200 Years. 200 Stories. Story
90: “A Bite of Evolution
Reconstruction of the Megapiranha by Ray Troll, a fish enthusiast, fossil fan, band member, and artist. In 2007, Ray Troll received the Academy's Gold Medal for Distinction in Natural History Art.
A Bite of Evolution
Curator of Ichthyology Dr. John Lundberg is quick to defend the piranha and dismiss its Hollywood reputation for attacking humans. He’s been bitten, and sure, it bleeds a little, he says, but it’s not all that bad. In 2009 Lundberg and former University of Pennsylvania graduate student Wasila Dahdul co-authored a paper that suggests the modern piranha is hardly a threat compared to its ancestor, the Megapiranha, a late Miocene fish triple the size with teeth far more menacing. The paper describes the fossil upper jaw of a prehistoric Megapiranha (Megapiranha paranensis), which lived in the waters of South America about 9 million years ago. The specimen, collected in the early 1900s in Argentina, sat in a drawer for half a century before being rediscovered by Alberto Luis Cione, a paleontologist from Argentina’s Museo de La Plata and co-author of the paper.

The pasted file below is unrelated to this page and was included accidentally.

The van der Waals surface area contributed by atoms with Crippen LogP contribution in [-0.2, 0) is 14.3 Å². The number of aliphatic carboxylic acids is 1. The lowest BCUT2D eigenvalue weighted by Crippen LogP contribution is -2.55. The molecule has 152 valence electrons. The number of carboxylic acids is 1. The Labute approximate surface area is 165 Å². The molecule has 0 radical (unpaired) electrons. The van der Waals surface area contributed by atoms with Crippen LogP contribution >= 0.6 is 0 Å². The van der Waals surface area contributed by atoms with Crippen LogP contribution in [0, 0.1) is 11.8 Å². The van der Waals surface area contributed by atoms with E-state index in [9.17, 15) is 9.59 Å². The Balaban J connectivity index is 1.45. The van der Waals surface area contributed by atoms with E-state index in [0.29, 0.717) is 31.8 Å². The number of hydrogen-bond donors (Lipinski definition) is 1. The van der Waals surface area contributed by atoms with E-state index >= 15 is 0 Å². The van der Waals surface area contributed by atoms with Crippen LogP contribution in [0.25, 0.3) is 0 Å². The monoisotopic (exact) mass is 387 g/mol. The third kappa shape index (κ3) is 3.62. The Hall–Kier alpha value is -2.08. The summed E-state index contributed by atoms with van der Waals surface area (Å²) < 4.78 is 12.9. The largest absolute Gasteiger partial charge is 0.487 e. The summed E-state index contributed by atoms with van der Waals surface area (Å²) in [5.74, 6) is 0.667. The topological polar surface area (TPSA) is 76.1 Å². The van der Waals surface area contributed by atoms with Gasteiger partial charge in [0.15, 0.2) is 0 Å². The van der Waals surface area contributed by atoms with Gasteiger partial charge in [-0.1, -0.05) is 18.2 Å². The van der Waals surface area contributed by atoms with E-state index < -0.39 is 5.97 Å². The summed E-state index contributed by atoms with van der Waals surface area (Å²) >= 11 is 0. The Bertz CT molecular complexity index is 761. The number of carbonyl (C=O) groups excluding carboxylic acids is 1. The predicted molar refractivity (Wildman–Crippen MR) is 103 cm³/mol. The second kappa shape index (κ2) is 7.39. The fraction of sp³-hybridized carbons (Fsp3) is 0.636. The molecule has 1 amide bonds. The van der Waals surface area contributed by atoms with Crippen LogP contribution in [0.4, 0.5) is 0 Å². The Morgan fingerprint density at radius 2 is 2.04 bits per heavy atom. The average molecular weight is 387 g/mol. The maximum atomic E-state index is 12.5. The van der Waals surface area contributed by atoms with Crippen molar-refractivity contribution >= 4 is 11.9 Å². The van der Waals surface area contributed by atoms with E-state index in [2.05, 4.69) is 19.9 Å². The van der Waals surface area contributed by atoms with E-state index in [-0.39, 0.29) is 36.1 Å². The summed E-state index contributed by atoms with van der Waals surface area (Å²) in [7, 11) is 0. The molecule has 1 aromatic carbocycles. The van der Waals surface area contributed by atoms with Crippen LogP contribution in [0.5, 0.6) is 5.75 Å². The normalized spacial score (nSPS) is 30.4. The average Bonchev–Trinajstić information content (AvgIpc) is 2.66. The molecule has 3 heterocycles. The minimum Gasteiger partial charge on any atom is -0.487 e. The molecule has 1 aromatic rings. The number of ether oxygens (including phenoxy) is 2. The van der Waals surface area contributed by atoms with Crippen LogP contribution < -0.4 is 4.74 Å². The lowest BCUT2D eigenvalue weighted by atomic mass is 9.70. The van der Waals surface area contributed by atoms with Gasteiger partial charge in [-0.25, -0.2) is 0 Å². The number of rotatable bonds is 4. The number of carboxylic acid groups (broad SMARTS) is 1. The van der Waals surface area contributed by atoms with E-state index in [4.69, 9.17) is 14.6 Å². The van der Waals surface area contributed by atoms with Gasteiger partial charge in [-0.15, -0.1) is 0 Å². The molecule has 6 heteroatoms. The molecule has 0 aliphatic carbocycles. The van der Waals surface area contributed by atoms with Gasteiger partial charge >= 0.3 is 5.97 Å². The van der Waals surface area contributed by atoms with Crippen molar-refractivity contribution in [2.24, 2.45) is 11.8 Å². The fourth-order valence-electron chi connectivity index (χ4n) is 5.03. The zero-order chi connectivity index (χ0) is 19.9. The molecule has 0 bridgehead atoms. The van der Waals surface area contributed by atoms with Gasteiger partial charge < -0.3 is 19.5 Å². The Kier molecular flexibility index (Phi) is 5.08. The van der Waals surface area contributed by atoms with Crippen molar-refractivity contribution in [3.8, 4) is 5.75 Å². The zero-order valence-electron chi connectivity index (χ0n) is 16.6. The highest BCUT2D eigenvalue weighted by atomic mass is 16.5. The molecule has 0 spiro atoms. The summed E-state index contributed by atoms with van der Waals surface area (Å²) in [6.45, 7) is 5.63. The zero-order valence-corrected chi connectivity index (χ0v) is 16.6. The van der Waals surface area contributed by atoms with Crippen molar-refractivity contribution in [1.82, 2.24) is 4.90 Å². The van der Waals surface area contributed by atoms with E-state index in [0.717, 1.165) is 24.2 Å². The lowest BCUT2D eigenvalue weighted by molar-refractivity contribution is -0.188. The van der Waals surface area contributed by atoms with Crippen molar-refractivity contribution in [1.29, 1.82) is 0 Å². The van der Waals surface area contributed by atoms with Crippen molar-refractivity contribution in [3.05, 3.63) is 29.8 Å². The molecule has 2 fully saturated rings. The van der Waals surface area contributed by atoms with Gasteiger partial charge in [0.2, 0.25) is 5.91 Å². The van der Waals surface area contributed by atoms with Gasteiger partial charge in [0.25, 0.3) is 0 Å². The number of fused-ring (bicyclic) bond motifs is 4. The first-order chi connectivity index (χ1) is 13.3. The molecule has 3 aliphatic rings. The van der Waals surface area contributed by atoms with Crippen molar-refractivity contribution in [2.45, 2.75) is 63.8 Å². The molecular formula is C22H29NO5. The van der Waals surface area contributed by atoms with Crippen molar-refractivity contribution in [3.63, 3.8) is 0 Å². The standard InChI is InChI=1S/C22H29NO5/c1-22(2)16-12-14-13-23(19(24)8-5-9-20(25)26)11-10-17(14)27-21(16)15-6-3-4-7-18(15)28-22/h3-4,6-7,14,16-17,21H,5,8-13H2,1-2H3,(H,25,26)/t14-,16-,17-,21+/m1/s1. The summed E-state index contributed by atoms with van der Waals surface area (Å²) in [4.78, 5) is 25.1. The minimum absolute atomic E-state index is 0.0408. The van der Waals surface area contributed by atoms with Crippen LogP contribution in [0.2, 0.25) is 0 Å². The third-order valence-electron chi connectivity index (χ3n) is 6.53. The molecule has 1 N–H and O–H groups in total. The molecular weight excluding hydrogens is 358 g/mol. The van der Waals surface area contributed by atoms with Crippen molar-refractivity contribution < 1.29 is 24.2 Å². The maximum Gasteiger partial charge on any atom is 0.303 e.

In the jaw of the modern piranha, there is a single row of six interlocking teeth. Scientists believed that piranhas evolved from an ancestor with two parallel rows of teeth, such as those seen in their closest relatives, the plant-eating pacus. The Megapiranha had two rows of blade-like teeth, arranged in a zigzag pattern. The paper suggests that the zigzag placement of the teeth in the Megapiranha jaw represents an intermediate step in the evolutionary path to the single row.
Find out more about what creatures collected on Academy expeditions teach us about evolution.